With the exception of William Sadler’s return as Death, who’s almost as entertaining as Bill and Ted in the film, much of the film’s supporting cast feels like an afterthought in the overall story. Even the historical figures the protagonists recruit along the way never quite measure up to their counterparts in Excellent Adventure or Bogus Journey and feel too tacked-on to care about in the end.
That’s especially true for the film’s de facto villain, a murderous cyborg sent through time to eliminate Bill and Ted. Barry actor Anthony Carrigan does the best he can with the role, but the character’s arc feels entirely unnecessary in the story at best, and at worst, narrative dead weight.
Given the nostalgic value the original Bill & Ted films have accrued over the years, it’s easy to forget some of their flaws. For better or worse, Face the Music serves as a reminder.
The first two films in the franchise were propelled along a series of silly encounters by Reeves and Winter’s boundless energy and charisma. Their pairing was the glue that held all of the loosely arranged scenes together, and that continues in Face the Music.
Sure, the film’s veteran stars don’t move with quite as much pep as they did three decades ago, but the sincerity of their characters’ friendship and desire to do the right thing makes the messy bits entirely forgivable.
Bill and Ted have come a long way since they first stepped into their time-traveling phone booth, and Face the Music puts a fantastic spin on existential crises we all face.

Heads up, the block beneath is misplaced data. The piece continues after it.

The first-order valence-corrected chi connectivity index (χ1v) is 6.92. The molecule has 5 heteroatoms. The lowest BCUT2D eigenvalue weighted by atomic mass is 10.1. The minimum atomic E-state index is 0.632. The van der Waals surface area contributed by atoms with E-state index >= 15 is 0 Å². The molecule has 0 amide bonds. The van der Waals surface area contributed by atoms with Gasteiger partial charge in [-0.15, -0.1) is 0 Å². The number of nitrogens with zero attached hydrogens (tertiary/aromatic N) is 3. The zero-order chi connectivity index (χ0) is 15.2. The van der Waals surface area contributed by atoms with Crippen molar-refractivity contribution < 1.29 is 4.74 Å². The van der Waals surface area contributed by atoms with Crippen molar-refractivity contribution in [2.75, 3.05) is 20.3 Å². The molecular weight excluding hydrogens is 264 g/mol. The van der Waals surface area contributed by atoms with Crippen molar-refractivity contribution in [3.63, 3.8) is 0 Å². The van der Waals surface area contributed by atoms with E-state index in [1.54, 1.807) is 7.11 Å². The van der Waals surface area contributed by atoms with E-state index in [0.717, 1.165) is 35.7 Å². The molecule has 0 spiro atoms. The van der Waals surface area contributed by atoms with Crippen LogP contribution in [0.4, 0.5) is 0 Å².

The film has them ostensibly racing to save reality, but it’s their wives, their children, and their friendship that end up making reality worth saving. That’s a powerfully resonant message for a film franchise that once had its two main characters escape death by giving the grim reaper a wedgie, and it’s not the only introspective, self-aware aspect of the duo’s latest adventure.
Laughs have always come easy in Bill and Ted’s adventures — and continue to be plentiful in Face the Music — but for those who grew up with the original films and have a nostalgic connection to Bill and Ted, the emotional beats of Face the Music will likely hit a bit closer to home.
Much like its predecessors in the franchise, Bill & Ted Face the Music isn’t a perfect film, but it doesn’t need to be. At its heart, the Bill & Ted franchise has always served as a good reminder that if two dimwitted friends like Bill S. Preston and Ted “Theodore” Logan can save the universe, anyone can do the right thing — and you don’t need to be perfect to be excellent to each other.
That’s the sort of timeless message we could all benefit from hearing these days, and makes Bill & Ted Face the Music a movie well worth the wait.
Directed by Dean Parisot and starring Keanu Reeves and Alex Winter, Bill & Ted Face the Music premieres August 28 in theaters and via on-demand video.
- Glass Onion review: a deviously intricate Knives Out sequel
- Tokyo Vice review: Stylish show excels as a moody crime drama
- Space Jam: A New Legacy review: A sequel that should’ve stayed on the bench
- Bill & Ted writers reveal Face the Music’s axed medieval scene and sequel ideas
- Bill and Ted Face the Music will arrive in theaters and on-demand the same day